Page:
Picture thread then to now.

Discussion in 'Original Pictures Forum' started by ryde307, Jan 22, 2013.

  1. ryde307

    ryde307 LawnSite Senior Member
    Posts: 540

    I love the Cat. But selling the s205 just because we don't use it enough in the summer. We will replace with something older and cheaper to use around the shop.

    Not afraid of the 6.0. Most have problems but going into it knowing you may have to do the few main things to fix them they are not a bad deal. We just wanted something newer.
     
  2. ryde307

    ryde307 LawnSite Senior Member
    Posts: 540

    Good question. most wonder # of accounts but obviously 50 1/4 acre lots and 10 20 acre lots is a big difference.

    We take care of 59 accounts for snow. 5 are driveways, around 10 are just accounts we salt for someone else, the rest are all us. Last I counted it was around 38 acres of pavement we plow.

    Turf I do not know acres. Approx. 65-70 acres. 80 accounts. For mowing.

    Fert is 120 or so accounts Approx 50 acres.
     
  3. ryde307

    ryde307 LawnSite Senior Member
    Posts: 540

    I know this isn't lawn stuff but I'm in MN so not alot of the warm weather stuff happening right now.
    Here is hauling some snow the other night. We have been busy the last 2 weeks and potential for a good size storm later this week.
    [​IMG]
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  4. JContracting

    JContracting LawnSite Bronze Member
    Posts: 1,878

    Very nice as usual Thumbs Up

    Seeing all that makes me realize I need to expand more into snow next year.
    Posted via Mobile Device
     
  5. ryde307

    ryde307 LawnSite Senior Member
    Posts: 540

    Snow is around 40% of our gross. The big thing is finding equipment that can work 12 month out of the year. It makes it alot easier to recover costs.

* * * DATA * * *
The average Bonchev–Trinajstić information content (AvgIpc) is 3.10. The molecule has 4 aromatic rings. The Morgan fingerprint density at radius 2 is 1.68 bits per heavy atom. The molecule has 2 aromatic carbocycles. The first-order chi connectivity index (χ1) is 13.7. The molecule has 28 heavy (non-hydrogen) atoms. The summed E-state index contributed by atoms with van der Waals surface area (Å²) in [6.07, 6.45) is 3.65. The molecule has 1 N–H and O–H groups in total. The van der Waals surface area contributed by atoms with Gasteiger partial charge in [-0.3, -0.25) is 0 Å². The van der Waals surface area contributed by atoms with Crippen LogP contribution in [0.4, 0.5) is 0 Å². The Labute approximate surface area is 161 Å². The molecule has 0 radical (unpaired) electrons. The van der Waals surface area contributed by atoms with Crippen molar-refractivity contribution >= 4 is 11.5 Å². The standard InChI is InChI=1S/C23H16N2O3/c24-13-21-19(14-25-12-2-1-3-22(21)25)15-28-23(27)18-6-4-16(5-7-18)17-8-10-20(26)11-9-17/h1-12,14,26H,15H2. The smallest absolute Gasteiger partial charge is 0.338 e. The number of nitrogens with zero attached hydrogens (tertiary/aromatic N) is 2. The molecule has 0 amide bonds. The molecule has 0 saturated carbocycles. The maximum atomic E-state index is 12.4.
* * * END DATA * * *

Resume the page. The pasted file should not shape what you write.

6. skorum03

    skorum03 LawnSite Senior Member
    Posts: 354

    40%. that is pushing a lot of snow. How big is your snow crew? And how many trucks/skidders are you running to do that?

    YardBros Outdoors
    www.yardbros.com
     
  7. ryde307

    ryde307 LawnSite Senior Member
    Posts: 540

    We run:
    2 f550 salt trucks that will plow for an hr then start salting
    our toolcat
    2 skids
    1 f350 that plows for half the night then fuels skids and helps where needed
    1 f150 with a salter that I drive. I mostly check on things help out where needed and salt a few lots.
    a sub brings 3 trucks and a skid
    another brings a skid
    and 4-5 shovelers.
     
  8. skorum03

    skorum03 LawnSite Senior Member
    Posts: 354

    So you guys are really haulin ass when you plow I take it. My little company hasn't started plowing yet but I plan on starting next year, but the guys I plow with just started snow removal last year (no snow came which you know I'm sure) but now we've finally got it down to where we're pretty efficient. Can I ask how big of a difference in time savings does it make to have a "V" plow vs. just a straight blade?

    YardBros Outdoors
    www.yardbros.com
     
  9. JContracting

    JContracting LawnSite Bronze Member
    Posts: 1,878

    From just thinking of possible situations, a V is much more efficient especially in a medium-large commercial sites. However they weigh more and I don't want to hang that much weight off the front of my truck. I'll upgrade to a V when I get another truck that is a dedicated work truck.
    And the commercial accounts I do can be done sufficiently with a straight blade. I've been told a straight is better for resis but I think a V would work great.

    I notice you have a half ton, I'd really recommend upgrading before plowing. I see lots of half tons with plows on them and couldn't imagine plowing with them, there have been a couple times this year that I'm thankful for my 8.1 and I don't think the 6.0 would have the power to move some of the stuff I did and stack it.
     
  10. skorum03

    skorum03 LawnSite Senior Member
    Posts: 354

    Thanks for the advice. Im not going to put a plow on my half ton, It would push snow fine im sure but I don't want to wreck the front end.

    YardBros Outdoors
    www.yardbros.com
     

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